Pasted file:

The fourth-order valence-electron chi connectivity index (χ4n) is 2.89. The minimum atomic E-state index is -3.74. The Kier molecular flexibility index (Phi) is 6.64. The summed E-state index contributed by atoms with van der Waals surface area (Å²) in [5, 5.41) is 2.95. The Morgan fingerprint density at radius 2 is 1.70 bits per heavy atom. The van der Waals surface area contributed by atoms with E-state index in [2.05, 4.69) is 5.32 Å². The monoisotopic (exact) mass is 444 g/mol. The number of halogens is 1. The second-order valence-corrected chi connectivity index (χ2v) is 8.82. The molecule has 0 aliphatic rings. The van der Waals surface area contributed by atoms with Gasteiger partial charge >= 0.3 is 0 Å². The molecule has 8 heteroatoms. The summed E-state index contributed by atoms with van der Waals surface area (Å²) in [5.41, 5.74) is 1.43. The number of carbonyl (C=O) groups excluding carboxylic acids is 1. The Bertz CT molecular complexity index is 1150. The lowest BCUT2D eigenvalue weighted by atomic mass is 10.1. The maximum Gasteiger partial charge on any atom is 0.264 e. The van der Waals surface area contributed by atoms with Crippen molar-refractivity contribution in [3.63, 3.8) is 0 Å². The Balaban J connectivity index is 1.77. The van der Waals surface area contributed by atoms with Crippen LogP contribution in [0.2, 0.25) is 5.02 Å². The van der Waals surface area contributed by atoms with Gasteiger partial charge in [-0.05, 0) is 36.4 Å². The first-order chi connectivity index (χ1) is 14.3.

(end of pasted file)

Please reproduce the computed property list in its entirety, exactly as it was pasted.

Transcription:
The fourth-order valence-electron chi connectivity index (χ4n) is 2.89. The minimum atomic E-state index is -3.74. The Kier molecular flexibility index (Phi) is 6.64. The summed E-state index contributed by atoms with van der Waals surface area (Å²) in [5, 5.41) is 2.95. The Morgan fingerprint density at radius 2 is 1.70 bits per heavy atom. The van der Waals surface area contributed by atoms with E-state index in [2.05, 4.69) is 5.32 Å². The monoisotopic (exact) mass is 444 g/mol. The number of halogens is 1. The second-order valence-corrected chi connectivity index (χ2v) is 8.82. The molecule has 0 aliphatic rings. The van der Waals surface area contributed by atoms with Gasteiger partial charge >= 0.3 is 0 Å². The molecule has 8 heteroatoms. The summed E-state index contributed by atoms with van der Waals surface area (Å²) in [5.41, 5.74) is 1.43. The number of carbonyl (C=O) groups excluding carboxylic acids is 1. The Bertz CT molecular complexity index is 1150. The lowest BCUT2D eigenvalue weighted by atomic mass is 10.1. The maximum Gasteiger partial charge on any atom is 0.264 e. The van der Waals surface area contributed by atoms with Crippen molar-refractivity contribution in [3.63, 3.8) is 0 Å². The Balaban J connectivity index is 1.77. The van der Waals surface area contributed by atoms with Crippen LogP contribution in [0.2, 0.25) is 5.02 Å². The van der Waals surface area contributed by atoms with Gasteiger partial charge in [-0.05, 0) is 36.4 Å². The first-order chi connectivity index (χ1) is 14.3.